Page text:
Europe `Bond Vigilantes' Confounded by Politicians, Yardeni Says

Europe’s politicians are confounding “bond vigilantes,” driving gains in the euro and helping indebted nations fund their budgets, according to Yardeni Research Inc.’s Edward Yardeni, who coined the term in 1983.

Recent euro strength “is probably largely a short-covering rally on all this pretty timely news around auctions that the Chinese and Japanese are going to come support,” Yardeni said at the European Debt Crisis conference organized by Bloomberg Link in New York today. “The politicians are pretty good at manipulating these markets.”

Europe’s common currency has rallied 5.7 percent against the dollar since Jan. 7, while demand increased at auctions of Portuguese and Spanish debt, as China’s central bank said it will continue to invest in European assets and Japan’s finance minister pledged to buy bonds issued by Europe’s financial-aid funds. The European Financial Stability Facility said today it attracted 44.5 billion euros ($61 billion) of orders for its debut debt sale.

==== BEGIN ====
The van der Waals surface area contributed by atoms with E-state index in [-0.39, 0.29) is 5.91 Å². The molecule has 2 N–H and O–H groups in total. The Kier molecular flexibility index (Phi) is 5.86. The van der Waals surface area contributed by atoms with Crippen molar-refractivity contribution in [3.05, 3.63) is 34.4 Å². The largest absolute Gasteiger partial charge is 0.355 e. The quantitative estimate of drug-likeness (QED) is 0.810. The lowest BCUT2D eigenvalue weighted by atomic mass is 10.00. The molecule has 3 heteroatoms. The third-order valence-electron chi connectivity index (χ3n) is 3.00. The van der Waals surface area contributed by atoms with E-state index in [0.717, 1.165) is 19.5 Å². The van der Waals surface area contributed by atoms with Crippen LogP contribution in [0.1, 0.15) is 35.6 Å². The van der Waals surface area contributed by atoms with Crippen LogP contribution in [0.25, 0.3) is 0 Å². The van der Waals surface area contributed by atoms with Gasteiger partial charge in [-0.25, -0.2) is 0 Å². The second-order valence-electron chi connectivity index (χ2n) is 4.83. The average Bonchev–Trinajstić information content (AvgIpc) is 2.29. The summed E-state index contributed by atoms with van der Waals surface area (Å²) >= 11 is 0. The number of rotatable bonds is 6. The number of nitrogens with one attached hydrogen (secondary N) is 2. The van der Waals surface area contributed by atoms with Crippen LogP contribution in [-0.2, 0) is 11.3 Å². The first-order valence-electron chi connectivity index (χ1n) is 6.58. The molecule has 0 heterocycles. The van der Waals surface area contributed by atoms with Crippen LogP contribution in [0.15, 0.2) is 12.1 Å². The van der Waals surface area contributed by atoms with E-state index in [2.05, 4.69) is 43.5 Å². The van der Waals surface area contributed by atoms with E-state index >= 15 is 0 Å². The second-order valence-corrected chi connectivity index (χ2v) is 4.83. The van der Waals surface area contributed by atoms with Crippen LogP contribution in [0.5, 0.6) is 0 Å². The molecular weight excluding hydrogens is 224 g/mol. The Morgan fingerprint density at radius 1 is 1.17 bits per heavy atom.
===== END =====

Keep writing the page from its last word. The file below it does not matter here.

“The bond vigilantes may still exist but they’re just one of many players here,” Yardeni said. “The politicians, the central bankers, are just as important if not more important in many ways.”

The euro may reverse its gains and some European countries may have to restructure their debt, Yardeni said.

Photographer: Jin Lee/Bloomberg

Edward Yardeni, president and chief investment strategist at Yardeni Research Inc. Close

Edward Yardeni, president and chief investment strategist at Yardeni Research Inc.

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Photographer: Jin Lee/Bloomberg

Edward Yardeni, president and chief investment strategist at Yardeni Research Inc.

“It’s hard to see the euro going up, and it’s not too difficult to see that it should be going down and that there should be haircuts,” he said.

Yardeni created the term “bond vigilantes” for investors who protest inflationary monetary or fiscal policies by selling bonds and driving up government borrowing costs. The vigilantes had their heyday in the late 1980s and the early 1990s when they succeeded in forcing U.S. presidents George H.W. Bush and then Bill Clinton into adopting politically unpopular tax increases and spending cuts to reduce the budget deficit.

To contact the reporter on this story: Michael Patterson in London at mpatterson10@bloomberg.net.

To contact the editor responsible for this story: Gavin Serkin at gserkin@bloomberg.net.

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